This post will look at the offensive side of the ball for USC in their recent game at Arizona. First, we will look at the play calling by USC. Then we will concentrate on one of the most important aspects of the game, USC’s ability to sustain drives and control the clock.
Overall, USC ran the ball 46 times (56%) and passed the ball 36 times (44%). USC stayed fairly balanced overall. Lets take a look at the play calling by down.
As can be seen here, 1st down was unbalanced while the rest of the downs were fairly balanced. 1st down favored the run in a 3:2 ratio.
Now let us look at the play calling by quarter.
The play calling stays fairly balanced until the 4th quarter. With the lead and the run game doing well enough to sustain drives, USC started to pound the rock. The general success of the run game is surprising given that Arizona leads the Pac-10 in rushing defense. UA allows 112.9 rushing yards per game and 3.13 yards per rush, both of which USC was able to top with 205 rushing yards and 4.5 yards per carry.
Drive sustainability was the name of the game for USC. USC held a 14:54 advantage in time of possession and ran 16 more offensive plays than Arizona did. USC won the field position battle by started on their own 42 yard line and took 56% of their offensive snaps on the Arizona side of the field.
Let us first look at the average distance to go and average gain per down for USC.
On first glance, this doesn’t look super impressive. USC gained 4.66 yards per play with a fairly consistent output per down. USC was also averaging around 7.5 yards to go on 2nd and 3rd down, which isn’t bad, but isn’t great either. However, let us look at the conversion rates per down.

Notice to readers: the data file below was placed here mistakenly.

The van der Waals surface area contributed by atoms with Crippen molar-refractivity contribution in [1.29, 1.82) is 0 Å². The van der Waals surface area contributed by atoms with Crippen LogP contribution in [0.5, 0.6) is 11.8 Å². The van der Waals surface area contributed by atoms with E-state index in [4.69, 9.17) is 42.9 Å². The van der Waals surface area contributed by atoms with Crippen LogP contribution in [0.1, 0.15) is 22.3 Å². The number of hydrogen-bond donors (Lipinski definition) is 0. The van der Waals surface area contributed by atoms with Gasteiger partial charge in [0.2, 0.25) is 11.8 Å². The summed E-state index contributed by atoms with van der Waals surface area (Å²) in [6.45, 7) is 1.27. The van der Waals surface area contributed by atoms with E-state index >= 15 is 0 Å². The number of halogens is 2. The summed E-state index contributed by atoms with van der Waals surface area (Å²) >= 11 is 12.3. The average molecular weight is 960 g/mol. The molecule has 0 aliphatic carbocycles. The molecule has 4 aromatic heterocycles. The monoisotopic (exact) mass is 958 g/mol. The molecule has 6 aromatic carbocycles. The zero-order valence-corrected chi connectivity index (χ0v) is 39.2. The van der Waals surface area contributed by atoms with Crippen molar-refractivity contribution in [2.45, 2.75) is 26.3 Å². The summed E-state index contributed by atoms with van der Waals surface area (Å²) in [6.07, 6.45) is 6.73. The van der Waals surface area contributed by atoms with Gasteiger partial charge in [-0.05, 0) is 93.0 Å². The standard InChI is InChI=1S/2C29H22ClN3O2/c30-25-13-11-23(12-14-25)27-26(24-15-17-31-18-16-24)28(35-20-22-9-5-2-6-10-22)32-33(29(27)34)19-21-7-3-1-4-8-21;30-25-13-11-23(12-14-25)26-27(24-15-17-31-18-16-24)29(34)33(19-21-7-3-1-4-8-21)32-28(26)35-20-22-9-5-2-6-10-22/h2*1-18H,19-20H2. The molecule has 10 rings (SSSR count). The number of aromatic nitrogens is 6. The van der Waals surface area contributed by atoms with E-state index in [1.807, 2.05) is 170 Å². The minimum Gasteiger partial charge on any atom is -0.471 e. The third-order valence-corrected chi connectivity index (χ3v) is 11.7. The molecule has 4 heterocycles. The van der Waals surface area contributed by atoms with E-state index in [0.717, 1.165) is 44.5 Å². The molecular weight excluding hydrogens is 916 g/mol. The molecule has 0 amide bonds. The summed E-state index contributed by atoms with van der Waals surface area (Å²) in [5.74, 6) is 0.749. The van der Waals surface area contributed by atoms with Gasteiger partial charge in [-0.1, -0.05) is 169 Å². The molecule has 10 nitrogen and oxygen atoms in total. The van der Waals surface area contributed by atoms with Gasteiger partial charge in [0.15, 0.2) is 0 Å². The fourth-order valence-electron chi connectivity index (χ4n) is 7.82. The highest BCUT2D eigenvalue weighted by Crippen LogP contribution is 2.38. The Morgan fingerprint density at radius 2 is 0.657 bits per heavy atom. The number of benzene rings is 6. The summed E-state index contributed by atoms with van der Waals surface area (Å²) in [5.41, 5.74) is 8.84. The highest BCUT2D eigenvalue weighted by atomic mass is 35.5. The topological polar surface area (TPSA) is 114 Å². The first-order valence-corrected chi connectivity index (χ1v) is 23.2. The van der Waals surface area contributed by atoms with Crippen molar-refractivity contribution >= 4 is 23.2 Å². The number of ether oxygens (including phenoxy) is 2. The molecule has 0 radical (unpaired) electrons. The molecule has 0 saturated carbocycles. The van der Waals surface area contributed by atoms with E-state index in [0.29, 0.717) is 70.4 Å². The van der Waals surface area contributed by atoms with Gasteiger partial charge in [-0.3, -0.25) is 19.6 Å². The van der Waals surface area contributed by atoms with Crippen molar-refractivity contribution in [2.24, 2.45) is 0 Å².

USC was able to convert an extraordinary amount of 2nd downs, especially considering the 7.53 yards to go average. USC’s 3rd down conversion rate was also fairly strong. It is worthwhile to note that USC was 3/3 on 3rd and short conversions and 2/4 on 3rd and medium conversions. The two 4th down conversions that were successfully converted for USC came immediately after 3rd and medium plays, so effectively, when USC was in the situation of 3rd and 6 or less, they converted for a new first down each time. Both of the 4th down conversions took place on the same drive and it lead to a timely touchdown to put USC up 21-7.
Next let us look at the plays per drive for USC.
There were really only two short drives for USC in a negative sense. There was a 3 and out to start the 2nd half. USC actually lost 11 yards on that drive due to an illegal blocking penalty which negated a 24 yard run by Brandon Carswell. USC was not able to rebound from that and had two incomplete passes followed by a pass for -1 yards before they were forced to punt. The other short drive was the two play drive which resulted in an interception. Other than that, our other “short” drives were a three play touchdown drive and a three play victory formation drive to win the game. Overall, USC averaged a pretty staggering 8.3 plays per drive. For comparison’s sake, most teams average between five and six plays per drive.
Next, let us look at the time of possession each drive took.
The average drive time for USC this game was 3:33. Again, there were two short drives by USC. The first was the 3 and out to start the 3rd quarter, which took only five seconds, according to ESPN’s play by play. Not quite sure how they ran four offensive plays and a punt all within five seconds, but that’s probably just a bug within the ESPN system. The two-play interception drive only took 38 seconds off the clock. As for the successful short drives, the early three-play touchdown drive only marked off 47 seconds and the victory formation at the end of the game took 58 seconds.
There are some long drives which are even more impressive. An 8 minute 57 second touchdown drive showcased 17 offensive plays, 66 yards, and five first downs. USC converted on two 3rd downs and two 4th downs on that drive. There was also a 6 minute 48 second drive which resulted in a field goal. This drive had 15 offensive plays covering 72 yards and five first downs. USC converted one 3rd down on this drive. Finally, there was a 6 minute 36 second drive which ended on turnovers by downs, but left Arizona with only 2 minutes and 10 seconds left with a 10 point score margin. This drive had 14 offensive plays, covered 41 yards, and featured three first downs. USC converted on two third downs on this drive and failed on a 4th and 2.